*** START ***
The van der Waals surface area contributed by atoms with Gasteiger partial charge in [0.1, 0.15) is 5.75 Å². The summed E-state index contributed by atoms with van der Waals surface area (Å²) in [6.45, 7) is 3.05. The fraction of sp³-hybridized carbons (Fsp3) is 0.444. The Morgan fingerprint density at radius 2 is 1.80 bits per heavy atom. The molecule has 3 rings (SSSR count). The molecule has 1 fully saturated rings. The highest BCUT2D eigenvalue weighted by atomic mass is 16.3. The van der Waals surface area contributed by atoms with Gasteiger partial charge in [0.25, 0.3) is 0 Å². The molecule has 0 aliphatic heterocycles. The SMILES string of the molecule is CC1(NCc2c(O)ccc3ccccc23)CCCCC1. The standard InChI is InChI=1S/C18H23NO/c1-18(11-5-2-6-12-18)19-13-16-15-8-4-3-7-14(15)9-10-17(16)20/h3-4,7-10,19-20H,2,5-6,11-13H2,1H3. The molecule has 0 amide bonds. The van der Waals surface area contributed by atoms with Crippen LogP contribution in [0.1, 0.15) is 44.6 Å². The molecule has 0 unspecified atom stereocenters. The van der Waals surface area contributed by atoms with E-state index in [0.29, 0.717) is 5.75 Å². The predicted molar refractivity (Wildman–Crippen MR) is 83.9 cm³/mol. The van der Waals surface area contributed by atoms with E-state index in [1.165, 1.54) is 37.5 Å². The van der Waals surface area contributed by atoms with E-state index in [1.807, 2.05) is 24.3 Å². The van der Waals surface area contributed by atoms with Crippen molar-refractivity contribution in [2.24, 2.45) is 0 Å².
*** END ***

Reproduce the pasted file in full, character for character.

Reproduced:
The van der Waals surface area contributed by atoms with Gasteiger partial charge in [0.1, 0.15) is 5.75 Å². The summed E-state index contributed by atoms with van der Waals surface area (Å²) in [6.45, 7) is 3.05. The fraction of sp³-hybridized carbons (Fsp3) is 0.444. The Morgan fingerprint density at radius 2 is 1.80 bits per heavy atom. The molecule has 3 rings (SSSR count). The molecule has 1 fully saturated rings. The highest BCUT2D eigenvalue weighted by atomic mass is 16.3. The van der Waals surface area contributed by atoms with Gasteiger partial charge in [0.25, 0.3) is 0 Å². The molecule has 0 aliphatic heterocycles. The SMILES string of the molecule is CC1(NCc2c(O)ccc3ccccc23)CCCCC1. The standard InChI is InChI=1S/C18H23NO/c1-18(11-5-2-6-12-18)19-13-16-15-8-4-3-7-14(15)9-10-17(16)20/h3-4,7-10,19-20H,2,5-6,11-13H2,1H3. The molecule has 0 amide bonds. The van der Waals surface area contributed by atoms with Crippen LogP contribution in [0.1, 0.15) is 44.6 Å². The molecule has 0 unspecified atom stereocenters. The van der Waals surface area contributed by atoms with E-state index in [0.29, 0.717) is 5.75 Å². The predicted molar refractivity (Wildman–Crippen MR) is 83.9 cm³/mol. The van der Waals surface area contributed by atoms with E-state index in [1.165, 1.54) is 37.5 Å². The van der Waals surface area contributed by atoms with E-state index in [1.807, 2.05) is 24.3 Å². The van der Waals surface area contributed by atoms with Crippen molar-refractivity contribution in [2.24, 2.45) is 0 Å².